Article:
We are disturbed by the circulars issued by the CBSE and other authorities dealing with different systems like the Central Board of Secondary Education (CBSE), Directorate of Education, Delhi, Kendriya Vidyalaya Sangathan, etc. asking schools to make arrangements to ensure that all the school children across the country listen to the Prime Minister’s address to the children in their school premises on the occasion of Teacher’s Day on September 5.
It is an extraordinary and unprecedented step in the history of school education in independent India. Not only does this order treat children as passive and captive elements who do not have a view of their own, it also violates the international convention of Child Rights which says that children have a right to form opinion and therefore they need to be asked whether they would like to be part of such an extra-school activity beyond their usual school hours.
Although the MHRD has clarified verbally that this is a voluntary activity and not binding on the schools and children, yet the written orders by the authorities are still in effect asking the schools to furnish the status report by 2nd September and remain prepared for surprise inspections in this regard. Read more…
‘Son, you outgrew my lap but never my heart’ – Fauzia Ansari in search of her son: Debangana Chatterjee
On August 14, 2013, Shivam Vij wrote in Kafila about Hamid Ansari, a young Management Studies graduate from Mumbai who crossed the border illegally to Pakistan in November 2012, to meet a young woman, and has been missing since. At the time Shivam wrote the post, there were indications that Hamid had been picked up by Pakistani security agencies.
Beena Sarwar, Pakistani human rights activist, wrote in July this year about the possibility of ‘cautious optimism’, following the directive of Peshawar High Court to Pakistan’s defence and interior ministries to provide full information about the forced disappearance of Hamid Ansari and of 25 others, who are Pakistani nationals. Her account is worth reading in full, outlining as it does, the ways in which cross border solidarities of democratic forces consistently work to soar above and also to undermine the barbed wire fences of nation-states.
DEBANGANA CHATTERJEE, a Delhi-based MA student, met Hamid’s mother a few days ago, and wrote this piece after talking to her, outlining some new developments in the case. We have retained Fauzia Ansari’s voice as far as possible in this narrative.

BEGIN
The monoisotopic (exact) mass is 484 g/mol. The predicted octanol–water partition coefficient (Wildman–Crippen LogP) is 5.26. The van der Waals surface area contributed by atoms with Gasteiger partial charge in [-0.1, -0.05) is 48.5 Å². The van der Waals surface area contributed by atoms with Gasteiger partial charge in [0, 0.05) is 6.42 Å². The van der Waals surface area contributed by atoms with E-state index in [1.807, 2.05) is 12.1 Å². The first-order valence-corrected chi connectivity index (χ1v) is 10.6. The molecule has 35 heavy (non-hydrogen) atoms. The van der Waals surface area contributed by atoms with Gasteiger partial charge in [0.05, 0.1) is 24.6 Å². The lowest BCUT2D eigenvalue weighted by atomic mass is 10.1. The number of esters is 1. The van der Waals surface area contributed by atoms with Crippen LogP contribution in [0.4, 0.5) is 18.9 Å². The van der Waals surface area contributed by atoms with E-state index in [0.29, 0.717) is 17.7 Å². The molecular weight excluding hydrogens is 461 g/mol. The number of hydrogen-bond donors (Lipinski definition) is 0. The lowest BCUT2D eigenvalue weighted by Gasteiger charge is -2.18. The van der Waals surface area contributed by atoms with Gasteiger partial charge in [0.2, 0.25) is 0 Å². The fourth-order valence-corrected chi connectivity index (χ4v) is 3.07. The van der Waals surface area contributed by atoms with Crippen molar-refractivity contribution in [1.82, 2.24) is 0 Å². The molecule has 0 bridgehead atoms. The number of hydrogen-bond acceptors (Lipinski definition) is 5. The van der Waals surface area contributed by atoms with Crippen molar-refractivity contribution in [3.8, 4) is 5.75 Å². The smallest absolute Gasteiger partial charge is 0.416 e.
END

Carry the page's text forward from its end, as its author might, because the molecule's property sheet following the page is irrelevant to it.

The story of Hamid Ansari, a 28 year old IT engineer and management studies graduate, started unfolding when I came across his mother, Fauzia Ansari at a conference on ‘Challenges to Indian Democracy’ organized in Delhi by the Coalition for Nuclear Disarmament and Peace a few days ago, on August 30-31. Fauzia Ansari is a lecturer of Hindi at a college in Mumbai. Like other mothers, Fauzia says she too had vibrant dreams of her son’s bright future. But a nightmare has unfolded instead. Read more…
Guest post by CHARU GUPTA
लव जेहाद आंदोलन स्त्रियों के नाम पर सांप्रदायिक लामबंदी की एक समकालीन कोशिश है. बतौर एक इतिहासकार मैं इसकी जड़ें औपनिवेशिक अतीत में भी देखती हूँ. जब भी सांप्रदायिक तनाव और दंगों का माहौल मज़बूत हुआ है, तब-तब इस तरह के मिथक गढ़े गए हैं और उनके इर्द गिर्द प्रचार हमारे सामने आये हैं. इन प्रचारों में मुस्लिम पुरुष को विशेष रूप से एक अपहरणकर्ता के रूप में पेश किया गया है और एक ‘कामुक’ मुस्लिम की तस्वीर गढ़ी गयी है.
मैंने 1920-30 के दशकों में उत्तर प्रदेश में साम्प्रदायिकता और यौनिकता के बीच उभर रहे रिश्ते पर काम किया है. उस दौर में लव जेहाद शब्द का इस्तेमाल नहीं हुआ था लेकिन उस समय में भी कई हिंदू संगठनों — आर्य समाज, हिंदू महासभा आदि –- के एक बड़े हिस्से ने ‘मुस्लिम गुंडों’ द्वारा हिंदू महिलाओं के अपहरण और धर्म परिवर्तन की अनेकोँ कहानियां प्रचारित कीं. उन्होंने कई प्रकार के भड़काऊ और लफ्फाज़ी भरे वक्तव्य दिए जिनमें मुसलमानों द्वारा हिंदू महिलाओं पर अत्याचार और व्यभिचार की अनगिनत कहानियां गढ़ी गईं. इन वक्तव्यों का ऐसा सैलाब आया कि मुसलमानों द्वारा हिंदू महिलाओं के साथ बलात्कार, आक्रामक व्यवहार, अपहरण, बहलाना-फुसलाना, धर्मान्तरण और जबरन मुसलमान पुरुषों से हिंदू महिलाओं की शादियों की कहानियों की एक लंबी सूची बनती गई. अंतरधार्मिक विवाह, प्रेम, एक स्त्री का अपनी मर्जी से सहवास और धर्मान्तरण को भी सामूहिक रूप से अपहरण और जबरन धर्मान्तरण की श्रेणी में डाल दिया गया. Read more…